not sure why you think you will get a lower lvr because of insurance.
The insurance hasn’t got anything to do with lvr.
Lvr to me is loan to value ratio.
Ie value of property and the loan being a portion of that value.
Insurance can be the replacemant value but this will not change the lvr.
Currently lvr on commercial lending is normally 60% and is across the board.
I have got it to 70% but combined with residential lend and some private lending.
The idea of the insurance is to mitigate the risk of a situation arising in which you can’t make the repayments.
For instance if a tenant suddenly goes insolvent without warning and can’t pay the rent.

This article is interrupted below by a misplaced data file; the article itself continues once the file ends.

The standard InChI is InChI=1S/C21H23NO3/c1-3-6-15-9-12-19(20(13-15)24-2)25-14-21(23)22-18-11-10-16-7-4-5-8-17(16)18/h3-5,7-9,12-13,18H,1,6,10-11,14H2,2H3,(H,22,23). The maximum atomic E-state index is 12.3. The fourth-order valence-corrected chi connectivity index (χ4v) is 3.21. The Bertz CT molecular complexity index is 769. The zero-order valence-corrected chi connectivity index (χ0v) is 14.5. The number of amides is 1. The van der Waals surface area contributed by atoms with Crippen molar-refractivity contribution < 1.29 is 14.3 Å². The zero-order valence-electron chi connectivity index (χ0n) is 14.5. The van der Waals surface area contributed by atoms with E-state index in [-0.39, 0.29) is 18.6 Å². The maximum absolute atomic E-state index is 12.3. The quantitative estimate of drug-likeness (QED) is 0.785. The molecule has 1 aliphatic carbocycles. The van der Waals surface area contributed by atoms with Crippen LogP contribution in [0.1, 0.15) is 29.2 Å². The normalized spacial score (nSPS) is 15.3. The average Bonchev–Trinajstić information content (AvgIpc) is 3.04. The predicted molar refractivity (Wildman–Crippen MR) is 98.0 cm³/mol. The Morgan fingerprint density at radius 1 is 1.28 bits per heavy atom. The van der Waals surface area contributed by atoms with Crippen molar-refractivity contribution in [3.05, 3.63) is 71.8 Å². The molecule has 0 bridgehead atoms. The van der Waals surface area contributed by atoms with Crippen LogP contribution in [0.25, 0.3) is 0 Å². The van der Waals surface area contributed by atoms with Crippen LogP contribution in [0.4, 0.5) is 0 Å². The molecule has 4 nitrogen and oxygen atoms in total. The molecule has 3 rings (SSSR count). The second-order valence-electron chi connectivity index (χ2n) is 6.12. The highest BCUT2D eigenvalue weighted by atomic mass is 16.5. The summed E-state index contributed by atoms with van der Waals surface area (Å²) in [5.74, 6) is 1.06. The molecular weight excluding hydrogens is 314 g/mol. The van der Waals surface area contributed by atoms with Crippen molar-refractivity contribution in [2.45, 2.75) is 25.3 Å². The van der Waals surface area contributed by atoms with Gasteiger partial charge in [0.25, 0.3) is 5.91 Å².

Surely if your insurance mitigates certain risks then your loan should be seen as less risky and you should be able to command a higher LVR.
I got the idea because a bloke I spoke to on the slashdot meet said he was able to pay 5% deposit on his first home instead of 20% as he paid for $3000 in mortgage insurance.
The insurance your friend is referring to is LMI (lenders mortgage insurance) this insurance is applicable on most residential lending where the LVR is over 80%, this is not to be confused with landlords insurance, Cheers.
It is a one off premium you are charged usually when borrowing more than 80% of the value of the property and is to cover the LENDER if you default. The LMI company will then pay the lender any shortfall and chase you for the funds.
Landlords insurance is another insurance you will also have to pay for and covers you for vacancy of the property.
You are right though… LMI lets you borrow higher LVRs. You just had the name mixed up. Unfortunately, LMI does NOT apply to commercial properties. It is only for residential.